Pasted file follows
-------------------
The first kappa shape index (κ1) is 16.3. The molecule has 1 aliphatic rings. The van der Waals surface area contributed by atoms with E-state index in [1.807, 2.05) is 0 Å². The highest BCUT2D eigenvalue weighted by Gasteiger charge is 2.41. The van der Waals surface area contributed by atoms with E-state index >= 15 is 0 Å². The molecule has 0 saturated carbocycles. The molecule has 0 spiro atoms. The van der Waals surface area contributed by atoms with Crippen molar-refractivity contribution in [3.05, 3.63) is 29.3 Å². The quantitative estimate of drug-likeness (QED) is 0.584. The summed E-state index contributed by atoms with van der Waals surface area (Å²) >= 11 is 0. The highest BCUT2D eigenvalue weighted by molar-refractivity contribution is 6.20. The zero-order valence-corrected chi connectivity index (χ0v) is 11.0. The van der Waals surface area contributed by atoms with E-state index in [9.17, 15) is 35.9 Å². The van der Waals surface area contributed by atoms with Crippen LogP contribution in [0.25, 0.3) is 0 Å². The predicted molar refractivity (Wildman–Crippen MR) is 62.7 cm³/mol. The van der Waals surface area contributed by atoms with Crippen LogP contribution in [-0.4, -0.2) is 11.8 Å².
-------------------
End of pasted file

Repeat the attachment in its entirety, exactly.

The first kappa shape index (κ1) is 16.3. The molecule has 1 aliphatic rings. The van der Waals surface area contributed by atoms with E-state index in [1.807, 2.05) is 0 Å². The highest BCUT2D eigenvalue weighted by Gasteiger charge is 2.41. The van der Waals surface area contributed by atoms with E-state index >= 15 is 0 Å². The molecule has 0 saturated carbocycles. The molecule has 0 spiro atoms. The van der Waals surface area contributed by atoms with Crippen molar-refractivity contribution in [3.05, 3.63) is 29.3 Å². The quantitative estimate of drug-likeness (QED) is 0.584. The summed E-state index contributed by atoms with van der Waals surface area (Å²) >= 11 is 0. The highest BCUT2D eigenvalue weighted by molar-refractivity contribution is 6.20. The zero-order valence-corrected chi connectivity index (χ0v) is 11.0. The van der Waals surface area contributed by atoms with E-state index in [9.17, 15) is 35.9 Å². The van der Waals surface area contributed by atoms with Crippen LogP contribution in [0.25, 0.3) is 0 Å². The predicted molar refractivity (Wildman–Crippen MR) is 62.7 cm³/mol. The van der Waals surface area contributed by atoms with Crippen LogP contribution in [-0.4, -0.2) is 11.8 Å².